A recent search for the term “online legal forms” returned
335,000,000 results. People use these forms every day to incorporate a
business or draft a will or file a trademark. They are convenient and
fast and seem to be relatively inexpensive. But are they really cheaper
in the long run?
Often, however, clients come to us to correct problems created by forms
that are used improperly, don’t fit the transaction contemplated,
or are filled in incorrectly. This happens in all types of transactions
from business, real estate, and estate planning. Fortunately, most issues
can be fixed, albeit generally at a higher expense than if it was done
correctly the first time.
One type of problem we see often is when a trust has been created but none
of the trust property has been properly transferred to the trust. Upon
the death of the settlor of the trust, it is discovered that the real
property is not in the trust. This is a significant issue because a trust
does not control what is not in the trust. Usually this can be corrected
in California through the filing of a petition in probate court. It may
not be so easy in other states. Of course, the problem is that the owner
of the property has passed away or has become incapacitated. However,
if the trust itself is defective, then a probate case will likely be required,
defeating the purpose for creating a trust in the first place.
In another instance, we reviewed the online will that a client had prepared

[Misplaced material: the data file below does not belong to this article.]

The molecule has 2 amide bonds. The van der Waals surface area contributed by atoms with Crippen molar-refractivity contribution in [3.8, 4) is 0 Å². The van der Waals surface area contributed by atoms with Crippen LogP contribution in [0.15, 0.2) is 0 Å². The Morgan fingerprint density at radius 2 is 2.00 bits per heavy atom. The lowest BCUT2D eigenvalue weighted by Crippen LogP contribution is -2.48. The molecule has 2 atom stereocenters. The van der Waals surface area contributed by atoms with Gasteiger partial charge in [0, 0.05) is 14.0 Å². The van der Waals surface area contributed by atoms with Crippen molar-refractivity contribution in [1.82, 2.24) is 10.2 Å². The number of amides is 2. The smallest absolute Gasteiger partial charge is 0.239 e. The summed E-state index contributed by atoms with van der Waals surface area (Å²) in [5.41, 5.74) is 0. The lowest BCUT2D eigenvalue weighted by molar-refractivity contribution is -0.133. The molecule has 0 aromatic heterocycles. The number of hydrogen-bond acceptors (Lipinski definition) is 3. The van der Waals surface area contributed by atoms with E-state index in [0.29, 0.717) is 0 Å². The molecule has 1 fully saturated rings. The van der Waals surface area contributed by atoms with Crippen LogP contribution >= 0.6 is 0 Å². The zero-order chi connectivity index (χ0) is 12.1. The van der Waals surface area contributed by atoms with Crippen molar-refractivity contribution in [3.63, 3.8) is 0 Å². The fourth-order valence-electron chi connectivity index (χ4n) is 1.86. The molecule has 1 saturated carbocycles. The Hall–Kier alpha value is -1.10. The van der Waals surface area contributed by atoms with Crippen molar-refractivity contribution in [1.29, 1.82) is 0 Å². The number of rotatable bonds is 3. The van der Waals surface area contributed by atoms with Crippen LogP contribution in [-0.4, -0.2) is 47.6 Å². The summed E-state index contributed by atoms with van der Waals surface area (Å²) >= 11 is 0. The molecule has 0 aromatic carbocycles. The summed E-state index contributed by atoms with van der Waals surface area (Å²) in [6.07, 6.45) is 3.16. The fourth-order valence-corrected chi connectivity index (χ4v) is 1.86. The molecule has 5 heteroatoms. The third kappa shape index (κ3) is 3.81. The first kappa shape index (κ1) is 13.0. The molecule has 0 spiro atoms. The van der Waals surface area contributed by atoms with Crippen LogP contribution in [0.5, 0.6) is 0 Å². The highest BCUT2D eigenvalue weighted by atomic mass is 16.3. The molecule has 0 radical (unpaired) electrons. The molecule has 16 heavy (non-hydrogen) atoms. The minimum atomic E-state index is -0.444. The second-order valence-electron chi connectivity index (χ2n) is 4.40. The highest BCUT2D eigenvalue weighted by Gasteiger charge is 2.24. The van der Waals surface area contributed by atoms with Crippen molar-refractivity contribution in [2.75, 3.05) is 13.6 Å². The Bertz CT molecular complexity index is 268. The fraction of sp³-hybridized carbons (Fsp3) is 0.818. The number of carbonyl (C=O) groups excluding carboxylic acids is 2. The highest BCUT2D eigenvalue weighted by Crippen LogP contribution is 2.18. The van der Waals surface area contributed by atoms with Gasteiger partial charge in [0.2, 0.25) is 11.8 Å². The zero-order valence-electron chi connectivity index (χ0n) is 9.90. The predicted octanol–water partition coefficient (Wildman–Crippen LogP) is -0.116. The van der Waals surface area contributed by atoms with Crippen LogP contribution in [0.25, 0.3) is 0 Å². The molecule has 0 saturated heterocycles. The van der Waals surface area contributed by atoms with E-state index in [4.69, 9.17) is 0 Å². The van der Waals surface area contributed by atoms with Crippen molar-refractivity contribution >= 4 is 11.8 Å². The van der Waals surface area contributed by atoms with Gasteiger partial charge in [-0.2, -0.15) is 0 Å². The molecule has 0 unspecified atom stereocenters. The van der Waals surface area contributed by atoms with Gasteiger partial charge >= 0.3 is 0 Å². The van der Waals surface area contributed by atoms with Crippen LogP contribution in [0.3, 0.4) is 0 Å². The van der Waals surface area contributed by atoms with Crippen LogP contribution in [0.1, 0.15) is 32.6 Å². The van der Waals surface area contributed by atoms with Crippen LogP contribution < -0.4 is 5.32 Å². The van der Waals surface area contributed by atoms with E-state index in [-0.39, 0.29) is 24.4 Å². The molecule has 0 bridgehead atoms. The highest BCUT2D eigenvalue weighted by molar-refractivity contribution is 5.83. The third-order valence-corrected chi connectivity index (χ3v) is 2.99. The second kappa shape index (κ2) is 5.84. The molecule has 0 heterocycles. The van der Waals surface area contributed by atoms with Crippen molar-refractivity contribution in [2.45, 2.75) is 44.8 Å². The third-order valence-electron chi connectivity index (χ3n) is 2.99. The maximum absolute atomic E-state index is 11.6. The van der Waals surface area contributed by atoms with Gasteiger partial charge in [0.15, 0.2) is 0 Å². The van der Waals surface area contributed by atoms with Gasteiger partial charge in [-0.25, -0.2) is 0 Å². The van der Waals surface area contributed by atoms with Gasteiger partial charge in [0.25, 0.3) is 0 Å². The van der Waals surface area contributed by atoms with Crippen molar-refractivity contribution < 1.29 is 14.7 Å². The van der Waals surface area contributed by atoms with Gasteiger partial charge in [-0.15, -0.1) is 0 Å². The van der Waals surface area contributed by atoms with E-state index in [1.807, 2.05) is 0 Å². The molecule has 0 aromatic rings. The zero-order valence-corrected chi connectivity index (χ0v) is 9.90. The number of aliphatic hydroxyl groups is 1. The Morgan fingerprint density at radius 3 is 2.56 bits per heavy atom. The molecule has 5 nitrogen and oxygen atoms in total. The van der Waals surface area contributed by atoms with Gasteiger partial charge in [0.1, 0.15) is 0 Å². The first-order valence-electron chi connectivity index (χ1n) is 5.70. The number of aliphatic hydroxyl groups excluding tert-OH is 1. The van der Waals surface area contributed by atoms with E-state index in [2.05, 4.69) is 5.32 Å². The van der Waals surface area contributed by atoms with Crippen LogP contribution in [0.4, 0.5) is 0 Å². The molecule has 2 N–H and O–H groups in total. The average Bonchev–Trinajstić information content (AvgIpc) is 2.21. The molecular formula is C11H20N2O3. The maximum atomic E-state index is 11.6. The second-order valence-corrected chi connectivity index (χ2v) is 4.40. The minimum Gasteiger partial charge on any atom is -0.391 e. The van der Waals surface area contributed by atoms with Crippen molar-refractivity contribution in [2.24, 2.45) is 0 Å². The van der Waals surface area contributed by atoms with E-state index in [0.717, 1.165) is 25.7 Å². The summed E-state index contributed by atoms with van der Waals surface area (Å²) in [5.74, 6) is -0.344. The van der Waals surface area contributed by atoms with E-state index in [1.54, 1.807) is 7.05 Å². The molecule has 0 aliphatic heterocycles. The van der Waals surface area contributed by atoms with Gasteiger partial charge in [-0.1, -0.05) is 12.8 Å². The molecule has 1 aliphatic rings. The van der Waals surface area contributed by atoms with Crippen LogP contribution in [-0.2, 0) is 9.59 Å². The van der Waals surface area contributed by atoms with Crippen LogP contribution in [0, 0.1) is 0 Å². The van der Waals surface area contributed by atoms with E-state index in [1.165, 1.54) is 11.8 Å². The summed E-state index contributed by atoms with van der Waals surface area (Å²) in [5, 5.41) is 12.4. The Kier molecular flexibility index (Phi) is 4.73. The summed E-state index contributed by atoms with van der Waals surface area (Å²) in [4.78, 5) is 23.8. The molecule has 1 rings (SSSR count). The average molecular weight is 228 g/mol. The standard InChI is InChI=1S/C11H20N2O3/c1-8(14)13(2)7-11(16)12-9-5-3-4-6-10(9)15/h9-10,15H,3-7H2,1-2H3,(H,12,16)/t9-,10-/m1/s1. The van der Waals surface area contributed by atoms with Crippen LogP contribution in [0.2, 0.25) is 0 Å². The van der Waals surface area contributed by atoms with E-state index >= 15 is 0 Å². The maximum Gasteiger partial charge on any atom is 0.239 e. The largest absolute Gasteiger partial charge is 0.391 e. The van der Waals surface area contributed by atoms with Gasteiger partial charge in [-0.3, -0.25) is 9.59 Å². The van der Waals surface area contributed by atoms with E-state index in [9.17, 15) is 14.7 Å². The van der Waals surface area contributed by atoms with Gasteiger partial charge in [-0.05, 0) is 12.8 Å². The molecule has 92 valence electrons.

and realized that her will was invalid. It had been notarized but not
in a way that conformed with California law. We drafted a valid will,
which was properly witnessed, for this client. Had she not sought legal
advice and passed away with the invalid will, the rules regarding California
intestacy would have prevailed. In her specific case, this would have
resulted in her second husband not receiving her entire estate, which
would have frustrated her wishes.
One trust we reviewed had references in it to three different states in
which the settlors had never lived. Shockingly, these life-long residents
of California had no references to California law in their online trust.
In another case reported online, a brother intended to leave his sister
$200,000 but incorrectly typed $200.000 in the online form. His sister
received $200 when the brother died. Another client was preparing to purchase
his employer’s business and the online form he was going to use
would have not protected him from claims against the former owner which
would have been a costly mistake.
In the world of online forms, there is no way to determine the qualifications
of the people who prepared the forms that you are trusting with important
legal matters. There is a common misperception that attorneys drafted
the agreements which may or may not be the case. Whether the form you
are planning on using is best for you is another question that these online
legal services typically cannot answer.
When it comes to online legal forms and services, you get what you pay
for and that fee typically does not include legal advice. In the long
run, it is usually cheaper to hire an attorney to get the legal advice
you need from day one!
Claudia J. McDowell is an attorney at Poole Shaffery whose practice
focuses on corporate and business law, commercial law, securities, and
trust administration. For more information, or to schedule a consultation,
please call Claudia at (661) 290-2991.